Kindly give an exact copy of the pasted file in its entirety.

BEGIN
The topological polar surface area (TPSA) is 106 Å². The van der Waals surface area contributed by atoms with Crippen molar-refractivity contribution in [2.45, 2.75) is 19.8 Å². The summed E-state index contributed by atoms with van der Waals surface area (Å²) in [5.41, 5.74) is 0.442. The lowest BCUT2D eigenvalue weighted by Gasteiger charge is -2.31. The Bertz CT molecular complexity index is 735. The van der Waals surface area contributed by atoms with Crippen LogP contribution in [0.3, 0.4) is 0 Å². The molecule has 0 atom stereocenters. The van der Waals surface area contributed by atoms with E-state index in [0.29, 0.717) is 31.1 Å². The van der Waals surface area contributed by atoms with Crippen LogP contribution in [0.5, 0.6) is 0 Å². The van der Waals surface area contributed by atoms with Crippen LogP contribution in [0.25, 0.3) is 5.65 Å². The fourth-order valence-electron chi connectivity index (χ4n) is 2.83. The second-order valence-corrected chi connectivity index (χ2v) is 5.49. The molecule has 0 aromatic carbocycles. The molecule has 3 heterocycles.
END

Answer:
The topological polar surface area (TPSA) is 106 Å². The van der Waals surface area contributed by atoms with Crippen molar-refractivity contribution in [2.45, 2.75) is 19.8 Å². The summed E-state index contributed by atoms with van der Waals surface area (Å²) in [5.41, 5.74) is 0.442. The lowest BCUT2D eigenvalue weighted by Gasteiger charge is -2.31. The Bertz CT molecular complexity index is 735. The van der Waals surface area contributed by atoms with Crippen LogP contribution in [0.3, 0.4) is 0 Å². The molecule has 0 atom stereocenters. The van der Waals surface area contributed by atoms with E-state index in [0.29, 0.717) is 31.1 Å². The van der Waals surface area contributed by atoms with Crippen LogP contribution in [0.5, 0.6) is 0 Å². The van der Waals surface area contributed by atoms with Crippen LogP contribution in [0.25, 0.3) is 5.65 Å². The fourth-order valence-electron chi connectivity index (χ4n) is 2.83. The second-order valence-corrected chi connectivity index (χ2v) is 5.49. The molecule has 0 aromatic carbocycles. The molecule has 3 heterocycles.